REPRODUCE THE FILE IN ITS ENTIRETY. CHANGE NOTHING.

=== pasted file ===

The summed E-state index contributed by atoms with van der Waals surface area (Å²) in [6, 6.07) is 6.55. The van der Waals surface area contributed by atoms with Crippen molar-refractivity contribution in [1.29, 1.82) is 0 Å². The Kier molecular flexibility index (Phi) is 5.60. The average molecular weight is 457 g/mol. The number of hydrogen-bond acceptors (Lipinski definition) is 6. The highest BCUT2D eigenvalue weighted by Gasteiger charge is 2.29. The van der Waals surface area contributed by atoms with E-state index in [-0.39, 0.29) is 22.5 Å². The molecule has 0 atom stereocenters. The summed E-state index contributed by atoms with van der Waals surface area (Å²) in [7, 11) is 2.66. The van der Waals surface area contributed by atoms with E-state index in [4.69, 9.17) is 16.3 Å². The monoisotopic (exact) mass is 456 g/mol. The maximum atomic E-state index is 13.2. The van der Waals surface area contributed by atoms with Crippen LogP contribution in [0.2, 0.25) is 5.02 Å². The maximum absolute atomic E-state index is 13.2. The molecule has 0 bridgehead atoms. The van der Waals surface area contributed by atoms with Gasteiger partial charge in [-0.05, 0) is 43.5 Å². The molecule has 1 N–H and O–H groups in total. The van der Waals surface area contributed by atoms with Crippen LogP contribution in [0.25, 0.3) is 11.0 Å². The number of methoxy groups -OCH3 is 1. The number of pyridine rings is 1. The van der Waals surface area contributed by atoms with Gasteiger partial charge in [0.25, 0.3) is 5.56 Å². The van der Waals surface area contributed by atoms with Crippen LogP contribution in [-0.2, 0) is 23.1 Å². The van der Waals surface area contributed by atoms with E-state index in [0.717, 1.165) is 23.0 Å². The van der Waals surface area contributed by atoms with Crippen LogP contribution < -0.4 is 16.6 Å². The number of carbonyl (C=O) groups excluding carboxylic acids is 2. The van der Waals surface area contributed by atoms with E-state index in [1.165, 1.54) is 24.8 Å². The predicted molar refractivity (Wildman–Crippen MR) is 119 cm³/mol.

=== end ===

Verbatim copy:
The summed E-state index contributed by atoms with van der Waals surface area (Å²) in [6, 6.07) is 6.55. The van der Waals surface area contributed by atoms with Crippen molar-refractivity contribution in [1.29, 1.82) is 0 Å². The Kier molecular flexibility index (Phi) is 5.60. The average molecular weight is 457 g/mol. The number of hydrogen-bond acceptors (Lipinski definition) is 6. The highest BCUT2D eigenvalue weighted by Gasteiger charge is 2.29. The van der Waals surface area contributed by atoms with E-state index in [-0.39, 0.29) is 22.5 Å². The molecule has 0 atom stereocenters. The summed E-state index contributed by atoms with van der Waals surface area (Å²) in [7, 11) is 2.66. The van der Waals surface area contributed by atoms with E-state index in [4.69, 9.17) is 16.3 Å². The monoisotopic (exact) mass is 456 g/mol. The maximum atomic E-state index is 13.2. The van der Waals surface area contributed by atoms with Crippen LogP contribution in [0.2, 0.25) is 5.02 Å². The maximum absolute atomic E-state index is 13.2. The molecule has 0 bridgehead atoms. The van der Waals surface area contributed by atoms with Gasteiger partial charge in [-0.05, 0) is 43.5 Å². The molecule has 1 N–H and O–H groups in total. The van der Waals surface area contributed by atoms with Crippen LogP contribution in [0.25, 0.3) is 11.0 Å². The number of methoxy groups -OCH3 is 1. The number of pyridine rings is 1. The van der Waals surface area contributed by atoms with Gasteiger partial charge in [0.25, 0.3) is 5.56 Å². The van der Waals surface area contributed by atoms with Crippen LogP contribution in [-0.2, 0) is 23.1 Å². The van der Waals surface area contributed by atoms with E-state index in [0.717, 1.165) is 23.0 Å². The van der Waals surface area contributed by atoms with Crippen LogP contribution < -0.4 is 16.6 Å². The number of carbonyl (C=O) groups excluding carboxylic acids is 2. The van der Waals surface area contributed by atoms with E-state index in [1.165, 1.54) is 24.8 Å². The predicted molar refractivity (Wildman–Crippen MR) is 119 cm³/mol.